MNsure’s board of directors voted to add up to $750,000 in additional outreach grants at Wednesday’s meeting. The move came in response to an uproar from groups — primarily in the African-American community — that complained they were slighted in the first round of $4 million in grants to 30 organizations.
MNsure executive director April Todd-Malmlov said that the additional grant money was culled from savings in other areas of the health insurance exchange’s operations. There will not be another round of grant applications; the additional money will be awarded to the existing pool of applicants. There were 109 grant applicants seeking a total of $18 million.
“I do think there were many more good applications than what we will be able to fund,” Todd-Malmlov said.
Minnesota Department of Human Services Commissioner Lucinda Jesson, who sits on the MNsure board, indicated that the additional grant dollars would allow the state to fill in “gaps” from the first funding cycle. “It’s a great opportunity for us,” Jesson said. “I’m delighted that we can very quickly have a second round of grants.”
As reported last week by PIM, African American legislators and nonprofit leaders expressed anger that some organizations with deep ties to African-American communities were denied grants. In particular, they raised concerns about the exclusion of the Minneapolis Urban League and the Stairstep Foundation.
Todd-Malmlov also raised the possibility of tapping into $7 million in additional outreach money for more grants. That money is slated to reward organizations that sign people up for insurance products through MNsure. For every non-Medicaid enrollee that organizations sign up, they will receive a $70 payment from the state. Todd-Malmlov cautioned, however, that it’s uncertain how far that pool of money will stretch once enrollment begins on Oct. 1.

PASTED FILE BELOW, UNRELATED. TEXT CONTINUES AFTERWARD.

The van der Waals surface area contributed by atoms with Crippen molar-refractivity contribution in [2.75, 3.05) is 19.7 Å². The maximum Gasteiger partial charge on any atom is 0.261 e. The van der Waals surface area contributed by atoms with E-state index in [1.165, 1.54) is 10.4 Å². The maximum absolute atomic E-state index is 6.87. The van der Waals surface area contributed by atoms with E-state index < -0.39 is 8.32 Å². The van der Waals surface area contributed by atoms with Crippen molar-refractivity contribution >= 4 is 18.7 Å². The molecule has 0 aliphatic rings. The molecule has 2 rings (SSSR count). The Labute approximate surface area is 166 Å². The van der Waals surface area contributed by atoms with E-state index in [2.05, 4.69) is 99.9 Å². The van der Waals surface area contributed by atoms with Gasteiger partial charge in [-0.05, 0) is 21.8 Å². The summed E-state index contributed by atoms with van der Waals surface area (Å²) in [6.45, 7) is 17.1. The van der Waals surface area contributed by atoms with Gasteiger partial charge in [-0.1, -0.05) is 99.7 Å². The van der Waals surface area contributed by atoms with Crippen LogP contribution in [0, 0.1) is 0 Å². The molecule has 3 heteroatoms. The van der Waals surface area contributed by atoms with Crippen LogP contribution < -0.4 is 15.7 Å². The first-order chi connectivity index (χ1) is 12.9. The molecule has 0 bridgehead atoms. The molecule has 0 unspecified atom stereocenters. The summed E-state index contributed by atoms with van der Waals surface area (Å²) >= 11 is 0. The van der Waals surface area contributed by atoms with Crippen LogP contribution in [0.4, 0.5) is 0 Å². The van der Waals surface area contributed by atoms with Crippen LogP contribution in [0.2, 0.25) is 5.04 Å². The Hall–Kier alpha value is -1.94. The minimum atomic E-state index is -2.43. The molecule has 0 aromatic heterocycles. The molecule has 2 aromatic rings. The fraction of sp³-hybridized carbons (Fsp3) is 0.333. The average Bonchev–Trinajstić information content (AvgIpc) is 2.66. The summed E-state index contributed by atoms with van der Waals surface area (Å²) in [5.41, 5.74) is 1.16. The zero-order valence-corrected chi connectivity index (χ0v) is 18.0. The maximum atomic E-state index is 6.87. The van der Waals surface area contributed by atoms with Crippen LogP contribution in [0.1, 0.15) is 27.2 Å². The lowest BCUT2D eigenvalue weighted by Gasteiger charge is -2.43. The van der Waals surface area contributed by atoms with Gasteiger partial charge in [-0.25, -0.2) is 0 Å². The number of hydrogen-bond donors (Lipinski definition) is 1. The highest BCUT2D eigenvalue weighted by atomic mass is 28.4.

“We’d like to get some experience first to see how it is going,” she said.
Phil Norrgard, the director of human services for the Fond du Lac Band of Lake Superior Chippewa and a member of the MNsure board, also expressed concern that there was a lack of representation from groups that work closely with people who have mental illnesses. But he also cautioned that the nature of a competitive grant process is that some groups will be turned away.
“It’s impossible to please everybody when you have a limited resource and an unlimited number of applicants,” Norrgard said. “Let’s do what we can now and get on with where we are going.”
Other board members expressed concern about voting to add additional grant dollars when they didn’t have a complete understanding of how the initial process went awry. Tom Forsythe, vice president for global communications at General Mills, offered reservations about simply throwing more money at the problem.
“We either had the right budget and we allocated it poorly, … or should have been putting in more because we had so many places that needed to have grantees,” Forsythe said.
But despite the concerns raised, there were no dissenters on the voice vote to appropriate the additional grant dollars.
Sen. Jeff Hayden, DFL-Minneapolis, who has been among the most vocal critics of the outreach grant process, expressed satisfaction at the action taken by the board to expand the pool of recipients. “I think this is a first step at trying to rectify what appeared to be a misstep,” Hayden said. “They recognized that they made a misstep and they’re working hard to correct it.”